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Replacing (AA or AAA powered) batteries in bicycle lights is a pain (and not good for the environment) and bicycle lights with built-in rechargeable Lithium batteries are expensive. This instructable will show how to convert (AA or AAA powered) bicycle lights to use a USB rechargeable lithium battery pack. These battery packs are intended for use as portable cell phone chargers and they are relatively inexpensive (I found a ~2000 mAh pack for less than $8 on eBay).

Step 1: Add a USB Chord to Your LED Lights

Before modifying your LED lights, you should test that they work OK with a 5V supply. There is no typically no current regulation in a cheap LED bicycle light, so the current in the LEDs will increase with the battery voltage. For example the current for my headlight went from 200mA @4.5V to 250ma @5V which is an acceptable current increase for a headlight (and it's brighter now too). However, the current in my taillight went from 50mA@3V to 200mA @5V which is way too much current for the taillight LEDs. To fix this I added a series 30 ohm resistor to compensate for the higher voltage. After adding the resistor, the taillight current is 60mA @5V (close enough).

As a cheap source of USB chords, I used the wires from a couple of broken wired mice. To modify your lights you just need to open your lights, remove the batteries, solder the USB 5V power wires (these are usually the red+ and black- wires of the 4 USB wires) to the battery terminals and run the wires back to your external battery pack.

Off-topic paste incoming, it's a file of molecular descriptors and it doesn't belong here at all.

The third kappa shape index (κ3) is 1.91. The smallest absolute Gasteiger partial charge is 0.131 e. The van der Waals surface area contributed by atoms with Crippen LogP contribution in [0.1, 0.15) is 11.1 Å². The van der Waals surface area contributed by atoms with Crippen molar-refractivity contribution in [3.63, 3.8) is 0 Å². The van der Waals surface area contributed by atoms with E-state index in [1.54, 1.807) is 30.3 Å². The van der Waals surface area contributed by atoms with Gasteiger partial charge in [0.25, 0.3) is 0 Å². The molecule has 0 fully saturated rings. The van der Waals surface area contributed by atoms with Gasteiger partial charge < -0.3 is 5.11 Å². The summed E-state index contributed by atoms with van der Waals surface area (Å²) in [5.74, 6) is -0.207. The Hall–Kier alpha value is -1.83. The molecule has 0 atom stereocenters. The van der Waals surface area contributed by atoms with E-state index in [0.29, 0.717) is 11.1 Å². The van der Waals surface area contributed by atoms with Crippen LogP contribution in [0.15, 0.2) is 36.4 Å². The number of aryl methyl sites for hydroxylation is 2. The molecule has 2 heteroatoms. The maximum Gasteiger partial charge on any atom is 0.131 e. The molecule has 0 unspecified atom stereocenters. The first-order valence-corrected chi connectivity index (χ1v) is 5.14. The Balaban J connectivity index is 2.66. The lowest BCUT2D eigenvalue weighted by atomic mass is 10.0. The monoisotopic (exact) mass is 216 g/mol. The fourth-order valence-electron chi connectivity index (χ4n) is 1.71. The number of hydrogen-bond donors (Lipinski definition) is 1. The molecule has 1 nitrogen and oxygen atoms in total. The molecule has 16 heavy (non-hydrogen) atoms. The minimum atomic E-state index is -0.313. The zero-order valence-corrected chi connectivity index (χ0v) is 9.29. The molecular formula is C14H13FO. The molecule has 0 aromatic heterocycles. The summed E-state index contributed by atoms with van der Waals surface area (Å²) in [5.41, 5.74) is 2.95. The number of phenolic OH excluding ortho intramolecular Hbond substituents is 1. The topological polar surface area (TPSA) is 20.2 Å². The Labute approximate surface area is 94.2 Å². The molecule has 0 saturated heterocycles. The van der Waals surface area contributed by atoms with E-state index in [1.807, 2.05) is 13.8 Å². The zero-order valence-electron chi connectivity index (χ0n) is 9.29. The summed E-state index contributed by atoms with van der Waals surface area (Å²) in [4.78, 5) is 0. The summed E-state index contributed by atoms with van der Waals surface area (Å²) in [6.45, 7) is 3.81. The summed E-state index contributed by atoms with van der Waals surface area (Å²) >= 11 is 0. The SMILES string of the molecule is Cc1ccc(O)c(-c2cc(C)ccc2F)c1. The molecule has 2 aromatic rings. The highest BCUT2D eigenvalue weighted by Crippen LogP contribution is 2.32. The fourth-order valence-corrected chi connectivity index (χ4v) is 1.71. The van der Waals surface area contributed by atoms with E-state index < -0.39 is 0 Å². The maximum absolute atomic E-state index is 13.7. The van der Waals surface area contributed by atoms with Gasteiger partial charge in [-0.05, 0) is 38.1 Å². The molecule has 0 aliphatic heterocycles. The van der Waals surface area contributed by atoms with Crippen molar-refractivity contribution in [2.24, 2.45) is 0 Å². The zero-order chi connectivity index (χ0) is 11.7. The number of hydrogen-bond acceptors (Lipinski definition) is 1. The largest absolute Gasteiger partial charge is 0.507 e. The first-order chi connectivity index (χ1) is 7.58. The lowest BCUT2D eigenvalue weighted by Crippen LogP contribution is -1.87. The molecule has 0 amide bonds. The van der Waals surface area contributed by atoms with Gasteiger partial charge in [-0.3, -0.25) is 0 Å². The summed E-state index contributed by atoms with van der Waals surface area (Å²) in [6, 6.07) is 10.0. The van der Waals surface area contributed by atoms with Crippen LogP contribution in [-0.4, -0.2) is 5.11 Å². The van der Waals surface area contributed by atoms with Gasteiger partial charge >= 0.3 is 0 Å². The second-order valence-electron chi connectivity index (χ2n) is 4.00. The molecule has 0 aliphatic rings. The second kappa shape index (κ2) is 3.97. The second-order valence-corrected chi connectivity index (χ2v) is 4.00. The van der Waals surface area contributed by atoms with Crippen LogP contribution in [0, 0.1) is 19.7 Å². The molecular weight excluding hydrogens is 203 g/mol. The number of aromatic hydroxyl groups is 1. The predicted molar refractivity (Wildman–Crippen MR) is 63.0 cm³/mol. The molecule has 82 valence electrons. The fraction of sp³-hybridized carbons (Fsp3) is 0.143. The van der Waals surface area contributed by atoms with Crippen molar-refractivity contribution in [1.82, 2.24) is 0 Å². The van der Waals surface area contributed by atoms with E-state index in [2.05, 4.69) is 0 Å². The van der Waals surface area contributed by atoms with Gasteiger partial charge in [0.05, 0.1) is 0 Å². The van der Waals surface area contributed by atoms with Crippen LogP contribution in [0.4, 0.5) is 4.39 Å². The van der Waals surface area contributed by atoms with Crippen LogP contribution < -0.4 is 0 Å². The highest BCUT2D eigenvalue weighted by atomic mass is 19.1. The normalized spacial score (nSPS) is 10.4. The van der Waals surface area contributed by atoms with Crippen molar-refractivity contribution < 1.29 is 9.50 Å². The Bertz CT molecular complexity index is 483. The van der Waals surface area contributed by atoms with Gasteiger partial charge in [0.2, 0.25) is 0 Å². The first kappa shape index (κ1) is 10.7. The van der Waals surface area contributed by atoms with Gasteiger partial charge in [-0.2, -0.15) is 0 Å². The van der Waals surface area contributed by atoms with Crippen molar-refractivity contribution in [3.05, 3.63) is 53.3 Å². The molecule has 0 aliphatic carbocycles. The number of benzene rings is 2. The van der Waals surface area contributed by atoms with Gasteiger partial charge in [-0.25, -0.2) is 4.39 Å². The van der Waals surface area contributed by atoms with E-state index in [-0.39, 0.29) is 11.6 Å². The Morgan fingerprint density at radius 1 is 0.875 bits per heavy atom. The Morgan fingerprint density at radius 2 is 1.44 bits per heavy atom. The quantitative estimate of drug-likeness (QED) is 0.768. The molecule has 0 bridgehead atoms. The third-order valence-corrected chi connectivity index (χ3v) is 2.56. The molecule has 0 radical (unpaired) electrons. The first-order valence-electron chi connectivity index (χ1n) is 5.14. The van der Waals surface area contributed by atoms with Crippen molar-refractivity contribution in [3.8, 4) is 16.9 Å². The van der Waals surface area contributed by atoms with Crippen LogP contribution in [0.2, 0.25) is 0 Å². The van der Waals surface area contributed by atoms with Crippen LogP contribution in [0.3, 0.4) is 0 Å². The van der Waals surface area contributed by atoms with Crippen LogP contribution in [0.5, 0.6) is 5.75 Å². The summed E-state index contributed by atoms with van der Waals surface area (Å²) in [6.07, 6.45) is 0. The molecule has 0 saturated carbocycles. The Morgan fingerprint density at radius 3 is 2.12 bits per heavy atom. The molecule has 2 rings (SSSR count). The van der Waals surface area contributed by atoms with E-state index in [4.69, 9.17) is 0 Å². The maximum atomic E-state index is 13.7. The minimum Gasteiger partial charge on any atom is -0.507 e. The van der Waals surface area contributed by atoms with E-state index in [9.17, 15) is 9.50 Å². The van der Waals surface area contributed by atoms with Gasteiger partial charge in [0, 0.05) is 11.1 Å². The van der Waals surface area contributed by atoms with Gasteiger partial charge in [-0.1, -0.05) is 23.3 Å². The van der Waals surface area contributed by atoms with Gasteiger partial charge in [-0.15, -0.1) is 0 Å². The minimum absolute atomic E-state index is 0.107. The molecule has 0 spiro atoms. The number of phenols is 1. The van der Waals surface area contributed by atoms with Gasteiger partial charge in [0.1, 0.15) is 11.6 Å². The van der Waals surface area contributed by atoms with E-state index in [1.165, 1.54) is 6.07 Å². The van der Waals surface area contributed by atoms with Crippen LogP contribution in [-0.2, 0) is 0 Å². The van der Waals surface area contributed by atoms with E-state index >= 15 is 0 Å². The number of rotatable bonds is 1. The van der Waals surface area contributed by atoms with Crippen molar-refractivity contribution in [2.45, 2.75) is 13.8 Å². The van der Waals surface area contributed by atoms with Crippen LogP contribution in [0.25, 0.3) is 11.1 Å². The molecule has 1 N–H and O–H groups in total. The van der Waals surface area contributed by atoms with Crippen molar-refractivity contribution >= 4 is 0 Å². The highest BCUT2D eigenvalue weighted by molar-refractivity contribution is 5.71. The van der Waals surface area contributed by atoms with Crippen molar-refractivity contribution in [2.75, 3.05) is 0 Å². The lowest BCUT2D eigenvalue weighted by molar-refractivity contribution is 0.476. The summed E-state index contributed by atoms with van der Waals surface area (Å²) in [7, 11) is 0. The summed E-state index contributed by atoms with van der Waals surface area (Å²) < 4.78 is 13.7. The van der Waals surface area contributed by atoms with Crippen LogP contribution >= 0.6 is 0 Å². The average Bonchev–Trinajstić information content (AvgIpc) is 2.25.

PS: Sorry, the pics for this step do not show the added resistor. Add it inline with the red+ wire inside the taillight.

Step 2: Making a USB 1-to-2 Y-Connector

Since I am powering both headlight and taillight from the same battery pack, I needed to make a 1-to-2 Y-connector. I used 2x USB extension cables that I found on eBay for $.70 each. I also added a series pushbutton-toggle switch for disconnecting the battery. This switch is not strictly needed. In fact if you decide to use 2 battery packs, you can skip this step altogether.

Step 3: Completed LED Lighting System

Here are a couple of photos of the completed LED lighting system. I placed the battery in a waterproof bag that I'll strap to my rear rack. An under-seat bag is another possible option to locate the battery.

<p>Very awesome idea. </p>
<p>Thanks man! A simple project but I liked it very much.<br>It has been a week that I'm looking for new rechargeable bike lights (they cost a lot).<br>Now I can use my phone battery pack after a little work, thanks again for the idea! =)</p>

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